Culture and Cuisine in Mississippi
Quirky small-town and backroad joints still provide some of Mississippi's best dining. State specialities include catfish, often served fried. For catfish pate, served free as an appetiser, head to The Crown Restaurant in Indianola. In Jackson, Hal & Mal’s offer the Mississippi Catfish Platter . If you hunger for a catfish BLT, with a dab of comeback sauce, stop by Ground Zero Blues Club in Clarksdale. You can view our list of top ten places to eat in Mississippi covering the whole state.
Oxford is a vibrant city in the hills of North Mississippi known as the home of William Faulkner and the University of Mississippi which is commonly referred to as 'Ole Miss'. William Faulkner grew up in Oxford and studied for a while as Ole Miss before he worked briefly in New York and New Orleans. Except for some trips to Europe and Asia, and a few brief stays in Hollywood as a scriptwriter, he worked on his novels and short stories on his farm, Rowan Oak, in Oxford - which you can still tour today.
Playwright Tennessee Williams lived in Clarksdale as a youth and later based characters on the experience. Visit the newly opened Tennessee Williams Rectory Museum or attend the annual festival celebrating him in October. The internationally-acclaimed Mississippi Delta Williams Festival takes place over an October weekend. A celebration to honour Tennessee Williams and his childhood home, the festival is spread across multiple historic and educational sites. Visitors usually attend throughout the week of the festival to attend the literary conference including many top scholars and literary figures, plus the highly entertaining porch plays and live drama starring starts from Broadway to Hollywood and up and coming student actors. Plus, of course, live music - lots of live music - as with any Clarksdale gathering.
Stunning Southern homes and the backdrop of the majestic Mississippi River beckons visitors to a destination steeped in opulence and Southern charm at its very finest. Plan a romantic stay in Natchez at one of the equisitely preserved antebellum homes serving as a cosy B&B. Dunleith, built in 1856, is surrounded by 26 towering columns and wrap-around balconies with rocking chairs. Longwood, the largest octagonal house in North America is an architectural icon. An additional 12 antebellum homes are open for tours year-round with at least 20 more on tour during the Spring and Fall Pilgrimage. For a complete tour of the city, take a hop-on, hop-off tour along the city's top spots. To experience the natural beauty of Natchez, take a relaxing stroll along the riverfront Natchez Trails or visit Bluff's Park - the best vantage point for inspiring river views and sunsets.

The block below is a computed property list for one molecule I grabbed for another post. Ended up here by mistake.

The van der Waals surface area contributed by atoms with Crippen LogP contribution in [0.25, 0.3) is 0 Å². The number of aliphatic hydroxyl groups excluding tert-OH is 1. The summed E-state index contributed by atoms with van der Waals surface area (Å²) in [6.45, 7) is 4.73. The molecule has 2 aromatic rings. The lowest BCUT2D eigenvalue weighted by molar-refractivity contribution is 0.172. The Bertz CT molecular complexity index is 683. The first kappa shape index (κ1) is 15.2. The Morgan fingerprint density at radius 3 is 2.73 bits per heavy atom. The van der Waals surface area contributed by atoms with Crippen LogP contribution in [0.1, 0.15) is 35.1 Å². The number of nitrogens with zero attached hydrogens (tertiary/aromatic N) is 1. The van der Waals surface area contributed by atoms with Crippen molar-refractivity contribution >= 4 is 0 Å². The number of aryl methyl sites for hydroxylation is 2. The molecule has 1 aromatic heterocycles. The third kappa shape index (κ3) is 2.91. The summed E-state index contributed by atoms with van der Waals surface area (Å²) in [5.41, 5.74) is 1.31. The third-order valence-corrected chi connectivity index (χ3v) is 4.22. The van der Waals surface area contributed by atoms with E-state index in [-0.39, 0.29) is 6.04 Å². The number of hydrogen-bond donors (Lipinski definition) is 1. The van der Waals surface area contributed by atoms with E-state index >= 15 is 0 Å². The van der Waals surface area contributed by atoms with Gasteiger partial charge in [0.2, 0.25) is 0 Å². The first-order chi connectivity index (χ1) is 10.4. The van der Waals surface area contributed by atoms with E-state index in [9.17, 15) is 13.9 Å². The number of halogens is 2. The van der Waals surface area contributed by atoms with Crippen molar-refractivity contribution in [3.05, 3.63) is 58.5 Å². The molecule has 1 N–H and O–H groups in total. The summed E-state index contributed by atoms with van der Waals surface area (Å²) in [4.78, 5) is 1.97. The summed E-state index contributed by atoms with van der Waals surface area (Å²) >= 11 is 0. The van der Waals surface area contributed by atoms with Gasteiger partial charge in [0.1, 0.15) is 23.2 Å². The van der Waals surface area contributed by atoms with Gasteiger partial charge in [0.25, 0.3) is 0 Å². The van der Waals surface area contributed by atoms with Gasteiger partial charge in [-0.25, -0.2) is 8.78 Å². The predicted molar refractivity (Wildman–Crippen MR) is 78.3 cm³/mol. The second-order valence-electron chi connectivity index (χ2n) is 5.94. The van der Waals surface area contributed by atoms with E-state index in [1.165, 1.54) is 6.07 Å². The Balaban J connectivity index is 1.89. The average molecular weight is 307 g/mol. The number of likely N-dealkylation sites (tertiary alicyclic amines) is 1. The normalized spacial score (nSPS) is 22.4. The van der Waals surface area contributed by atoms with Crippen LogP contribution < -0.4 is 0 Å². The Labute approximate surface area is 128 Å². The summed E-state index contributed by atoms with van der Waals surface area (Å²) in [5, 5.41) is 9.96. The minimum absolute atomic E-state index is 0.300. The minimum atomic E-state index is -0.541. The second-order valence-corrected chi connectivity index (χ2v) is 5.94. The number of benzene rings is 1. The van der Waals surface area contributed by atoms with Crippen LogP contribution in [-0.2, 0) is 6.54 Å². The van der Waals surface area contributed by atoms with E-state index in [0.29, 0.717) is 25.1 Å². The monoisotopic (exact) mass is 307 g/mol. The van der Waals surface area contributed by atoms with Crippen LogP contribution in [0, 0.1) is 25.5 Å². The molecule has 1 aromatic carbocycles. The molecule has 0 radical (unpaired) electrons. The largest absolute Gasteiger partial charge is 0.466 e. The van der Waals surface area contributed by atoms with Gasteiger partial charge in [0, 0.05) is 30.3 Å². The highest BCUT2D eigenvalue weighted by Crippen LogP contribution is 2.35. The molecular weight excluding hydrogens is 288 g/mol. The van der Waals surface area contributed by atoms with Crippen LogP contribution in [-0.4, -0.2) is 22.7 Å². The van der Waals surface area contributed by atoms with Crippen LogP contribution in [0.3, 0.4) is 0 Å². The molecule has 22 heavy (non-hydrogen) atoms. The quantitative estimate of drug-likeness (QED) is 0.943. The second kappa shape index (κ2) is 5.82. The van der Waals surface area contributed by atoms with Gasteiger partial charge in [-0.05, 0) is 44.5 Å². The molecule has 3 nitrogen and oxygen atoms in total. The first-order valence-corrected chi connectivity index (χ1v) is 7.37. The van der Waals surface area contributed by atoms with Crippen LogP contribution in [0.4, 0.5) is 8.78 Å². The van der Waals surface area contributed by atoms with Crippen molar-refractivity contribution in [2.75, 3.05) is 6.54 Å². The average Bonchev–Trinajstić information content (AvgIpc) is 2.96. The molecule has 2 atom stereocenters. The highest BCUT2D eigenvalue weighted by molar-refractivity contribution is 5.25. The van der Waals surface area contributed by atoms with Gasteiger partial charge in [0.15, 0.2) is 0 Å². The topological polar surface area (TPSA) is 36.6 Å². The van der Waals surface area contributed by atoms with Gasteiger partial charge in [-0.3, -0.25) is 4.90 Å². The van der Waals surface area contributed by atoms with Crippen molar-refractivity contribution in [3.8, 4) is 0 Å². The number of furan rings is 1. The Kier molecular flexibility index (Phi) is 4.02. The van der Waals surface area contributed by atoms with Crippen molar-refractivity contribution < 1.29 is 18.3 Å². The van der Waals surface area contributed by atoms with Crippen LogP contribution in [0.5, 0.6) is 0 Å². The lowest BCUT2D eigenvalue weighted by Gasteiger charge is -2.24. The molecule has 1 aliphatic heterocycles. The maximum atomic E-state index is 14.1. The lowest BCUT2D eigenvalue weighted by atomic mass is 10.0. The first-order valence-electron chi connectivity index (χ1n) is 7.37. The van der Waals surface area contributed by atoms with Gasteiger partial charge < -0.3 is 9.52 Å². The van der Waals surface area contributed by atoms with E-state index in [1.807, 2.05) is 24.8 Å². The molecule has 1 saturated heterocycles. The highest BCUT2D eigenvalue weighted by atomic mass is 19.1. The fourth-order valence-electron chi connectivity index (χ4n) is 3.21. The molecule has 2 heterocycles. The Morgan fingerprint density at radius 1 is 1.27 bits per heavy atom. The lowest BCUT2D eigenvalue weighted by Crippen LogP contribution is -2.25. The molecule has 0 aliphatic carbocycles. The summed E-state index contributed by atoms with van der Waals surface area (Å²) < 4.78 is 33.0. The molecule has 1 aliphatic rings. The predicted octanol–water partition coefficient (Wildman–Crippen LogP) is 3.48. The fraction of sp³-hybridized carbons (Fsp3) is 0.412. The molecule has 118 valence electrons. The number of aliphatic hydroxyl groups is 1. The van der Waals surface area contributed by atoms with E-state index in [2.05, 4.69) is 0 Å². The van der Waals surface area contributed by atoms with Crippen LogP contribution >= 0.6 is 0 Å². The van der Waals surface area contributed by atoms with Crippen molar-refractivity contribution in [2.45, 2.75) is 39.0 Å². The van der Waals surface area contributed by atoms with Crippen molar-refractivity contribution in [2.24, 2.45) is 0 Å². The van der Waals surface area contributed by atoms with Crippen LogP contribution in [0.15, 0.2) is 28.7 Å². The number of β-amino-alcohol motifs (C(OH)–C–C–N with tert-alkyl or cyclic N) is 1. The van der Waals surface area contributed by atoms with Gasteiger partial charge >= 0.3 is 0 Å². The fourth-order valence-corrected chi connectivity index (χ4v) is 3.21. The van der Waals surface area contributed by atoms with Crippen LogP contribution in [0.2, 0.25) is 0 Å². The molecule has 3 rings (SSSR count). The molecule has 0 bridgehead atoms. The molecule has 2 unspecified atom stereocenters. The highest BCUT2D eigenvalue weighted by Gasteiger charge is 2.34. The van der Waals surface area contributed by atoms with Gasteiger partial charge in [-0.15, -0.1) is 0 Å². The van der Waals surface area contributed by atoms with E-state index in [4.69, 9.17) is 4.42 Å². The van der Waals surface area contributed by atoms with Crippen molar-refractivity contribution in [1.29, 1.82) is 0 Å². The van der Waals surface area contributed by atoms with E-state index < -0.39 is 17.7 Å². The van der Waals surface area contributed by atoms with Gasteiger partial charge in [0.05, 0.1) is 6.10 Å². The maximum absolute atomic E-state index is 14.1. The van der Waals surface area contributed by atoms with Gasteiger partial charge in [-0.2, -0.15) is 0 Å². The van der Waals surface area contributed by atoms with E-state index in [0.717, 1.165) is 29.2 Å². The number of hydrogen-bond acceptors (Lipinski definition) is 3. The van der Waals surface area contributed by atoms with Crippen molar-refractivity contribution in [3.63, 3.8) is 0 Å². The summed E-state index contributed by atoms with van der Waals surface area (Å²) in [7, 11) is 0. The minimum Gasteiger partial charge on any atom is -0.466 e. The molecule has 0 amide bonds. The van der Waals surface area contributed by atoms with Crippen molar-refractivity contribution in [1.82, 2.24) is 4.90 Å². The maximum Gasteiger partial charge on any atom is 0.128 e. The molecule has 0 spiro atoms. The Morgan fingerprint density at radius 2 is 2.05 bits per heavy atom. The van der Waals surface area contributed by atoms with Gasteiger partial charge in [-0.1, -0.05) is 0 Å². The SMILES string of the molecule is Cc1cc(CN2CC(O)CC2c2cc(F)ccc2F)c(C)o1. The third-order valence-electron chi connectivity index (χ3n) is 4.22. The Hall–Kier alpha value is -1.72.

Few things are as uniquely Mississippi as comeback sauce. Originating in Jackson it is basically mayonnaise with other ingredients added to make it "garlicky, pink and zesty". It's served with everything from fries to salads. At Walker's Drive-In in Jackson, the Portobello fries come with spicy horseradish comeback dressing. At Delta Bistro in Greenwood, it's slathered on the Reuben sandwich, offered as a dressing for salads and served with crab cakes on a bed of mixed greens and fried green tomato. You can order comeback dressing and comeback sauce, along with other items made in the state, from The Mississippi Gift Company in Greenwood.
Mississippi culture can be found in the state's arts and crafts museums and studios showcasing the variety of local talent. Mississippi's contributions to literature, fine arts and crafts first take a look at the newly renovated, state of the art Mississippi Crafts Centre, located on the historic Natchez Trace Parkway at Ridgeland.